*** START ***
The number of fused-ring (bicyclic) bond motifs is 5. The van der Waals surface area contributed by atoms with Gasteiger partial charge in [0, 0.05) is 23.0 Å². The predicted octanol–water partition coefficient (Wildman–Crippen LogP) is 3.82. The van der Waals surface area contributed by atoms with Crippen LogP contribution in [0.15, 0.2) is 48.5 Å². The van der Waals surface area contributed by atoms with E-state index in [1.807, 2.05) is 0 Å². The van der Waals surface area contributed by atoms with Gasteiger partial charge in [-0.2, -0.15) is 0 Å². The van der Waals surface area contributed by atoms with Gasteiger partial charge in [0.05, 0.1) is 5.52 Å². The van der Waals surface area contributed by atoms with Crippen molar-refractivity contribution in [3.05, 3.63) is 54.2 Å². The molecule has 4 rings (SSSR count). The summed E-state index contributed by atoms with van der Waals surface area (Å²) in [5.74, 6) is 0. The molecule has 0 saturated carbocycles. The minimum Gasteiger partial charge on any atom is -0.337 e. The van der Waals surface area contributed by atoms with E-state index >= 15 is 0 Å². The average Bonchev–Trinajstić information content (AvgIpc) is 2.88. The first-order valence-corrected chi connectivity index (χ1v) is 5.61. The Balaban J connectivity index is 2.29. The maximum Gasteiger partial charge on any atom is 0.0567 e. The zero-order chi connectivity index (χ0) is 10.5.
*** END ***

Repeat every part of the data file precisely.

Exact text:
The number of fused-ring (bicyclic) bond motifs is 5. The van der Waals surface area contributed by atoms with Gasteiger partial charge in [0, 0.05) is 23.0 Å². The predicted octanol–water partition coefficient (Wildman–Crippen LogP) is 3.82. The van der Waals surface area contributed by atoms with Crippen LogP contribution in [0.15, 0.2) is 48.5 Å². The van der Waals surface area contributed by atoms with E-state index in [1.807, 2.05) is 0 Å². The van der Waals surface area contributed by atoms with Gasteiger partial charge in [-0.2, -0.15) is 0 Å². The van der Waals surface area contributed by atoms with Gasteiger partial charge in [0.05, 0.1) is 5.52 Å². The van der Waals surface area contributed by atoms with Crippen molar-refractivity contribution in [3.05, 3.63) is 54.2 Å². The molecule has 4 rings (SSSR count). The summed E-state index contributed by atoms with van der Waals surface area (Å²) in [5.74, 6) is 0. The molecule has 0 saturated carbocycles. The minimum Gasteiger partial charge on any atom is -0.337 e. The van der Waals surface area contributed by atoms with E-state index >= 15 is 0 Å². The average Bonchev–Trinajstić information content (AvgIpc) is 2.88. The first-order valence-corrected chi connectivity index (χ1v) is 5.61. The Balaban J connectivity index is 2.29. The maximum Gasteiger partial charge on any atom is 0.0567 e. The zero-order chi connectivity index (χ0) is 10.5.